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  1. #1
    Admin- I'm growing CPs in the Desert of Tucson, Az. adnedarn's Avatar
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    Hello, I purchased my fogger the other day and am now in need of a low pressure pump to bring clean water out of the supply can to the fogger... It can/should be low pressure (5psi-30psi or so...) And only maintains this pressure... Not run always. Anyone know of such a thing?
    Thanks!
    Andrew
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    Tony Paroubek's Avatar
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    A small submersible pump should do. Submersible pumps are handy because you can simply put a valve inline between the pump and the fogger to lessen the flow if needed. The backpressure won't hurt the pump. Just be sure the pump doesn't run dry!

    As for pump size, the main concern is how high the water will need to be pumped and how long the tubing/hose is between the pump and the fogger.

    Is there some sort of float switch in the unit to turn the pump on and off?
    Tony
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    Admin- I'm growing CPs in the Desert of Tucson, Az. adnedarn's Avatar
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    Hi Tony, the submersible style pump sits and runs always?
    yes, there is a float switch in the unit from what I read... Simular to that in a swamp cooler... the distance maybe 10 ft MAX. the height... well, the g/h is only 6 ft tall... So... 5ft?
    Thanks!
    Andrew
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    Admin- I'm growing CPs in the Desert of Tucson, Az. adnedarn's Avatar
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    I just remembered I had a pump... is this the kind you are talking about? Also, I could put it on the same plug as the humidistat... so it only runs when nessasary. (the fogger is running using water) yeah? [img]http://www.**********.com/iB_html/non-cgi/emoticons/new/smile.gif[/img]



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    Tony Paroubek's Avatar
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    I am going to take a guess here. I bet what you will find in the unit is a float VALVE not a float SWITCH. A float valve is designed to let water through when the level drops. It takes into account the water line attached to the valve is pressurized. I float switch is different. It either completes the electric circuit or breaks it when the level drops (or rises). Depending on how the switch is designed to work. Example for a sumppump which turns on when the sump fills with water and off when the pump has emptied it to a certain point.

    Do you have a pressurized water source? This would make things much simpler. If not then there are some decisions to make.. Install a float switch if it is indeed a float valve and not a switch inside the unit. Or have the pump run continuously when the fogger is running. The second option is not ideal though.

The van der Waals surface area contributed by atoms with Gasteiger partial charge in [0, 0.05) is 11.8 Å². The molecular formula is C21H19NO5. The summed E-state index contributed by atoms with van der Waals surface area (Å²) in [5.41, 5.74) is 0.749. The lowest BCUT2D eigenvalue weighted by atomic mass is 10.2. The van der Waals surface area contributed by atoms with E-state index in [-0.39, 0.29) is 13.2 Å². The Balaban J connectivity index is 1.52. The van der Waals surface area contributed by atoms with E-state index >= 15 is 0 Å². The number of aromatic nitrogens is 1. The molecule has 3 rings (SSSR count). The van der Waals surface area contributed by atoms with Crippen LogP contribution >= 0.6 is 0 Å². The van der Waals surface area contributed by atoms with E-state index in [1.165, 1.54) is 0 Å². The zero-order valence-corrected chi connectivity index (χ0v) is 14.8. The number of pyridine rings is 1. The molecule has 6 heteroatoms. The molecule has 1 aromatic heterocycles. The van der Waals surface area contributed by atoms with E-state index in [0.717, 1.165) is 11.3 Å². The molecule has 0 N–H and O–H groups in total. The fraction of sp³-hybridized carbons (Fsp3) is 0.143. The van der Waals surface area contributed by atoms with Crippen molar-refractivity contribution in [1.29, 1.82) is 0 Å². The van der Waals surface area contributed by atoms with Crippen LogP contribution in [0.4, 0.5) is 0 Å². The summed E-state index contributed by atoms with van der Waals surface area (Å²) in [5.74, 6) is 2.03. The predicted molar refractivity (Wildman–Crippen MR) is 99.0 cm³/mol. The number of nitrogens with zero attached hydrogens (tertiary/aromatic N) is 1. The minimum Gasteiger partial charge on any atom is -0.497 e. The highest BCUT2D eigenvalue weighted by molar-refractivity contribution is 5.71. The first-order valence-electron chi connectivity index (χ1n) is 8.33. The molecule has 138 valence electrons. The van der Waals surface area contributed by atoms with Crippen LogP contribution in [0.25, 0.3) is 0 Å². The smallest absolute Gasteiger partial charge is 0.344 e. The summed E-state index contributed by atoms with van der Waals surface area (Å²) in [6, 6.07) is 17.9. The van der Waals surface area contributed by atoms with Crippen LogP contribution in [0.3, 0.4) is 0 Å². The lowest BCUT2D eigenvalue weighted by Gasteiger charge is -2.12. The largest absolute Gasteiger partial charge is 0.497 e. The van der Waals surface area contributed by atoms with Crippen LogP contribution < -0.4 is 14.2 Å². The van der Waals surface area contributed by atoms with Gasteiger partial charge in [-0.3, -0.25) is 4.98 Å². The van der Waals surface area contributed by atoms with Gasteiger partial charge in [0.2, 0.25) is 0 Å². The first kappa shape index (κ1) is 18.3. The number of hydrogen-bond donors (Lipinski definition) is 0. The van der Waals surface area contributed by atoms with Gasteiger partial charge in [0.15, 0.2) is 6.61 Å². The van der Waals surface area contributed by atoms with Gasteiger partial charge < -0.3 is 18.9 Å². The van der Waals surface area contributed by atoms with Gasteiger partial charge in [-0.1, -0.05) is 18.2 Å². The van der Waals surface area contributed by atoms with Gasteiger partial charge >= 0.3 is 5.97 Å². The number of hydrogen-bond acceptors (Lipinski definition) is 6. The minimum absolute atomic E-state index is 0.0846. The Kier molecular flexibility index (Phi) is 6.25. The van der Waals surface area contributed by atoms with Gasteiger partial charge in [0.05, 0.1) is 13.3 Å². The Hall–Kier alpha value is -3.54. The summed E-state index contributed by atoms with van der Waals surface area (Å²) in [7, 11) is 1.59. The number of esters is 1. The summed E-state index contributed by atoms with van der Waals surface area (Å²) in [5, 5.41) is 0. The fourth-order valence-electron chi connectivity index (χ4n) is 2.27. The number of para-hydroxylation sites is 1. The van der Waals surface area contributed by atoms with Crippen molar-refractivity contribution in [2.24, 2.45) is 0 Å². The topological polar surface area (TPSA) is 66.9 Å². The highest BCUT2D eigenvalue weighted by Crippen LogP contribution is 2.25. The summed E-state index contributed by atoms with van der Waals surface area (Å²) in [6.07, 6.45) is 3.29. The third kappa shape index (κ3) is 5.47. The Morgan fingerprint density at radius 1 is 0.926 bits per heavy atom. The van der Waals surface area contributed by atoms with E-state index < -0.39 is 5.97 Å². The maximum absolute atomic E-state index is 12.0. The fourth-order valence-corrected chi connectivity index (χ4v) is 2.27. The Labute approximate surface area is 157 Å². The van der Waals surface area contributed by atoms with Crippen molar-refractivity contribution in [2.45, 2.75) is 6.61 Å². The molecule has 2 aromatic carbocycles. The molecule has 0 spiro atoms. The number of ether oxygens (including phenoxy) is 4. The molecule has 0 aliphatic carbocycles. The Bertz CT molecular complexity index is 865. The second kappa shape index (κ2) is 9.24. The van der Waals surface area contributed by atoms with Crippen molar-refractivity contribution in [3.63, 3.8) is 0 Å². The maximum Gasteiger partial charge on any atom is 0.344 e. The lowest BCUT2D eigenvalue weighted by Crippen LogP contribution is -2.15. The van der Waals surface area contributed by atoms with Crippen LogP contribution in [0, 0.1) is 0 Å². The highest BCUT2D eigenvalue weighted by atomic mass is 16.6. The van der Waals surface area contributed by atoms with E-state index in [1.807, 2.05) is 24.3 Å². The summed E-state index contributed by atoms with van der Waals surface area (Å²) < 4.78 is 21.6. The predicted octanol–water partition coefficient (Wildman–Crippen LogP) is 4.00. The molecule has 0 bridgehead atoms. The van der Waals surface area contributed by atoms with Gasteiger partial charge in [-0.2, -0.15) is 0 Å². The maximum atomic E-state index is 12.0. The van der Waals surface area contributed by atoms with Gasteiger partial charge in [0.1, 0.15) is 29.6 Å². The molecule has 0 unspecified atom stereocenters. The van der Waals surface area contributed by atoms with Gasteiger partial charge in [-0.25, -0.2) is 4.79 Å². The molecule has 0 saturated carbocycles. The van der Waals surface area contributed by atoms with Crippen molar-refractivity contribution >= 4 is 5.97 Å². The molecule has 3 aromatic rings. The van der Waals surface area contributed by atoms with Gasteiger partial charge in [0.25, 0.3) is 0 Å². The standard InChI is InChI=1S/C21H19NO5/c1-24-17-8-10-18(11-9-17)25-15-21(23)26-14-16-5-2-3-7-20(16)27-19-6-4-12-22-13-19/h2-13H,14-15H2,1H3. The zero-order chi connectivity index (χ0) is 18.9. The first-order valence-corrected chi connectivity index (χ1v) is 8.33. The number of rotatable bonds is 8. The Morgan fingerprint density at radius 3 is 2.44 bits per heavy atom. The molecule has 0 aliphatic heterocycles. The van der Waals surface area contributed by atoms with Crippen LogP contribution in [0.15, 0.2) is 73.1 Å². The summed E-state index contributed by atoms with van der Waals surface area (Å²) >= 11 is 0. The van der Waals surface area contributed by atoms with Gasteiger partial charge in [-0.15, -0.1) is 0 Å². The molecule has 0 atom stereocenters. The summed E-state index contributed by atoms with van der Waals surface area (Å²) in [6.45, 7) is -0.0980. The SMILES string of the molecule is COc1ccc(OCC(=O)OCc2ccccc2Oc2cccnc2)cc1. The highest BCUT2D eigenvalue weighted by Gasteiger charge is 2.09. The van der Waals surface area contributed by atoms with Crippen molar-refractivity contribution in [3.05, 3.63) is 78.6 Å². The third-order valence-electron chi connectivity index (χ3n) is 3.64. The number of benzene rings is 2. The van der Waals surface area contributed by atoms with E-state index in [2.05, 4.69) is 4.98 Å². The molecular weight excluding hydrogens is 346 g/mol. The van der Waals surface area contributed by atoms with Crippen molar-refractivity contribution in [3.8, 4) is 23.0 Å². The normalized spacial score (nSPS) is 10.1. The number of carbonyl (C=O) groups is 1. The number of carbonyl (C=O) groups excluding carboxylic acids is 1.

Another option which basically works on the switch principle but doesn't involve putting a switch inside the fogger reservoir. This may however require a pump with a bit more force. Pump, checkvalve, pressure switch, fogger. In that order. You could also add a small airbladder tank so you have some reserve pressure in the system. Pump, checkvalve, pressure switch or airbladder tank (either order), fogger. This is how well water systems work to supply pressurized water in a home without the well pump constantly running.

    Tony
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  6. #6
    Admin- I'm growing CPs in the Desert of Tucson, Az. adnedarn's Avatar
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    Ah, gotcha. I bet your right on the float valve not switch.
    Are these float switches usally available locally like a plumbing store?

    I could hook it up to the hose.. but i'm concerned of prolonged exposure to this "hard" water to my plants...

    Andrew
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    Tony Paroubek's Avatar
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    I would probably just try the tapwater first myself. The fog should not be settling on the plants!

    If your intent on supplying it with ro water from a holding tank using the submersible pump..

    This will give you a ton of options on float switches. You need to figure out how you will mount it, horizontal or vertical. You also need to be sure it is designed to turn the power ON when the level drops and is capable of handling the powerload the pump will draw. Usually this rating is in amps although sometimes it's in watts. If your unsure how to wire this sort of thing let me know.

    oodles of float switches



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  8. #8
    Admin- I'm growing CPs in the Desert of Tucson, Az. adnedarn's Avatar
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    Thanks Tony. I think I will try tap water first. But, I wrote to Watts Primier about this filter and using it to reduce water hardness... They replied "Andrew
    The filter would help in reducing the calcium build up however it may not remove it completely. " So, I think just to be safeR , I'm gonna go ahead and get a filter like that one for inline... But if I decide to go to RO water and have trouble setting up the switch I'll take you up on your offer.
    Thanks again!
    Andrew
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